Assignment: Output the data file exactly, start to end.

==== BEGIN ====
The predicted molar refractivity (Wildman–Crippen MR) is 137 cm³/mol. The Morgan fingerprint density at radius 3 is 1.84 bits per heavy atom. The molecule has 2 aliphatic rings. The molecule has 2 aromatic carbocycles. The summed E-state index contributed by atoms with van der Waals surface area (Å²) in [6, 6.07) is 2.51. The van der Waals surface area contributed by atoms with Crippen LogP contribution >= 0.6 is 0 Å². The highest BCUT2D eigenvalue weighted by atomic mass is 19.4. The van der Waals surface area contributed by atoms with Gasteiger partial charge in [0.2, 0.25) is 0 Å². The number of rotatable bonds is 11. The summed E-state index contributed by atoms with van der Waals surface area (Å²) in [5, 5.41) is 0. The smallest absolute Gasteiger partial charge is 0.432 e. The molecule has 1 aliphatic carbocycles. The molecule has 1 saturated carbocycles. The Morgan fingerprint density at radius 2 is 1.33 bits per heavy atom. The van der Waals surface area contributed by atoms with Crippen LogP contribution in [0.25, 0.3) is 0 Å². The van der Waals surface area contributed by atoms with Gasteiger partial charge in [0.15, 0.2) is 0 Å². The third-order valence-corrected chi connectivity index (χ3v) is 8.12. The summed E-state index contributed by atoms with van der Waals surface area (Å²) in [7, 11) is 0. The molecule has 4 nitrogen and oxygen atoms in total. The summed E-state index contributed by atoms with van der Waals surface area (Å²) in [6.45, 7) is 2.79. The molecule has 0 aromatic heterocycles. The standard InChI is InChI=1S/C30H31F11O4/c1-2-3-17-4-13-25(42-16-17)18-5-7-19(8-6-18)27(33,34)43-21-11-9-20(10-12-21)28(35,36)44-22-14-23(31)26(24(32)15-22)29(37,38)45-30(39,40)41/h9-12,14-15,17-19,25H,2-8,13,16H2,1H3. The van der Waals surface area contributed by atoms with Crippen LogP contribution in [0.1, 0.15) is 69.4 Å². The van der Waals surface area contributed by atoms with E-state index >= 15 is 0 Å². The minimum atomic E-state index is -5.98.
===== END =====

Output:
The predicted molar refractivity (Wildman–Crippen MR) is 137 cm³/mol. The Morgan fingerprint density at radius 3 is 1.84 bits per heavy atom. The molecule has 2 aliphatic rings. The molecule has 2 aromatic carbocycles. The summed E-state index contributed by atoms with van der Waals surface area (Å²) in [6, 6.07) is 2.51. The van der Waals surface area contributed by atoms with Crippen LogP contribution >= 0.6 is 0 Å². The highest BCUT2D eigenvalue weighted by atomic mass is 19.4. The van der Waals surface area contributed by atoms with Gasteiger partial charge in [0.2, 0.25) is 0 Å². The number of rotatable bonds is 11. The summed E-state index contributed by atoms with van der Waals surface area (Å²) in [5, 5.41) is 0. The smallest absolute Gasteiger partial charge is 0.432 e. The molecule has 1 aliphatic carbocycles. The molecule has 1 saturated carbocycles. The Morgan fingerprint density at radius 2 is 1.33 bits per heavy atom. The van der Waals surface area contributed by atoms with Crippen LogP contribution in [0.25, 0.3) is 0 Å². The van der Waals surface area contributed by atoms with Gasteiger partial charge in [0.15, 0.2) is 0 Å². The third-order valence-corrected chi connectivity index (χ3v) is 8.12. The summed E-state index contributed by atoms with van der Waals surface area (Å²) in [7, 11) is 0. The molecule has 4 nitrogen and oxygen atoms in total. The summed E-state index contributed by atoms with van der Waals surface area (Å²) in [6.45, 7) is 2.79. The molecule has 0 aromatic heterocycles. The standard InChI is InChI=1S/C30H31F11O4/c1-2-3-17-4-13-25(42-16-17)18-5-7-19(8-6-18)27(33,34)43-21-11-9-20(10-12-21)28(35,36)44-22-14-23(31)26(24(32)15-22)29(37,38)45-30(39,40)41/h9-12,14-15,17-19,25H,2-8,13,16H2,1H3. The van der Waals surface area contributed by atoms with Crippen LogP contribution in [0.1, 0.15) is 69.4 Å². The van der Waals surface area contributed by atoms with E-state index >= 15 is 0 Å². The minimum atomic E-state index is -5.98.